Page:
DNR Regional Wildlife Manager Ken Varland has been Meyer's supervisor since 1988 and said Meyer has a number of attributes that will be sorely missed by the DNR. Meyer's passion for the outdoors, and wetland resources in particular, is obvious through his service and stewardship in the southwest Minnesota region with projects like Black Rush Lake, Varland said.

"He's got some really nice wetland complexes out there," said Varland. "He's done a lot to make sure wetlands are the best they can be and to help restore wetlands. He is also very innovative, always thinking. He never stopped trying to find ways to get things done."

Varland said because there are so many local Wildlife Management Areas and because Meyer's region lies within the Prairie Couteau, the southwest Minnesota region is dotted with grassland and wetland complexes, which means having a reliable, knowledgeable and passionate person overseeing them is vital.

Meyer, Varland said, has been involved in a number of land acquisitions that has made the area, in the DNR's eyes, an important part of the state when it comes to public land and how it's utilized."

Varland said the DNR will post an advertisement for Meyer's replacement after gaining approval to do so, perhaps by the first of the year. In the meantime, it will be shorthanded, as the state's license fee increase won't kick in until March.

The increase was approved in bipartisan fashion by the state Legislature during the 2012 session and was signed into law by Gov. Mark Dayton. It was a move strongly supported by outdoors groups, and hunters and anglers from across the state.

The increase, which will be the first in 12 years, will help pay for staff in field offices among other things through the DNR's Game and Fish Fund, which is dependent on license sale revenue.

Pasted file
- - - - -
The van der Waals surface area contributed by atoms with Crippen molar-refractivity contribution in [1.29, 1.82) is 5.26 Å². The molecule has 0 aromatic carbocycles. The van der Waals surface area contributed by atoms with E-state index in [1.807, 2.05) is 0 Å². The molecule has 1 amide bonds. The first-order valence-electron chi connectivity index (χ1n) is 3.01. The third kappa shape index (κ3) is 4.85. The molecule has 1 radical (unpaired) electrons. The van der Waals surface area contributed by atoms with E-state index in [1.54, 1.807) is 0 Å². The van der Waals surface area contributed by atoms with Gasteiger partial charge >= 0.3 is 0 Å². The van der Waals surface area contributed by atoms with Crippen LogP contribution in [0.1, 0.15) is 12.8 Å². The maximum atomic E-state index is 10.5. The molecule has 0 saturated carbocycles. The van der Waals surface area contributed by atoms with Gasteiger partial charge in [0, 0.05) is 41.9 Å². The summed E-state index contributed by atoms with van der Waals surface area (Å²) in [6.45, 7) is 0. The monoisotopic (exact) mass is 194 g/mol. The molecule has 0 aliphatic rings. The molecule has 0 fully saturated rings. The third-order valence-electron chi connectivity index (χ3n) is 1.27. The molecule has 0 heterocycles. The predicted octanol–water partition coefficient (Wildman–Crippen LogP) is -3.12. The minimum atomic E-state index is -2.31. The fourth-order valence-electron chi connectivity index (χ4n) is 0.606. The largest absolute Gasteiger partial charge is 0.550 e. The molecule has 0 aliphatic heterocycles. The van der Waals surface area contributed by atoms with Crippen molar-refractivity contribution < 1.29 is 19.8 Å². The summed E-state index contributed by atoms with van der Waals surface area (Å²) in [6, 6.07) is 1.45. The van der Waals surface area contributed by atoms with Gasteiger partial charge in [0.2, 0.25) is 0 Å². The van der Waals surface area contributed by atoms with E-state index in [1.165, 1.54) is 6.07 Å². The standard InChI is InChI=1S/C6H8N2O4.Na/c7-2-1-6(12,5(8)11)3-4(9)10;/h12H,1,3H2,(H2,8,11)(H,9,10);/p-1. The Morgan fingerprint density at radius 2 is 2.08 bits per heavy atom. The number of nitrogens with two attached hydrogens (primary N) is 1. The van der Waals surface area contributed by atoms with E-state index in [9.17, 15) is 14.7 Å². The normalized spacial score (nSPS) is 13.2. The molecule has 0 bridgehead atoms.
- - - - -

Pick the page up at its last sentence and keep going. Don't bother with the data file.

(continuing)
"We still have to watch our money very close," said Varland. "We can't fill the position right away because of financial constraints, but we will fill it as soon as we can."

Meyer called the license fee increase a "long time coming."

Meyer said a decline in funding has had an effect on the DNR, both in regards to money for projects and fewer personnel in the field. He said the Marshall office has been able to withstand funding cuts, thanks mostly to Lessard-Sams or Outdoor Heritage monies. Those funds have also allowed Meyer and local staff to work on projects they otherwise might not have been able to pursue.

Meyer and his wife Lucy are planning a move to Wisconsin soon to be closer to their daughter and her family, who live in Strum, just south of Eau Claire.

"She's been after us to move over there to be closer to her and our grandson," he said. "I'll miss these areas where we planted prairie grass and especially the wetland areas. I've always been interested in ducks and wetlands; there were very few where I came from in Iowa and when I got here I thought there were so many."

Meyer didn't like the fact that he found himself sitting at his desk more and more as the years went on. He said bureaucracy has ways of monopolizing his time more often now compared to decades ago.

"I can't say that I have ever not enjoyed the job, otherwise I wouldn't have been here this long," he said. "But it always seems like there's more paperwork and more red tape and you end up sitting at your desk more. Things take a lot of time because there are so many different agencies involved and everybody has to review things and give input on it."

A coffee party for Meyer is taking place from 1-4 p.m. Monday at the Marshall DNR office on East Lyon Street.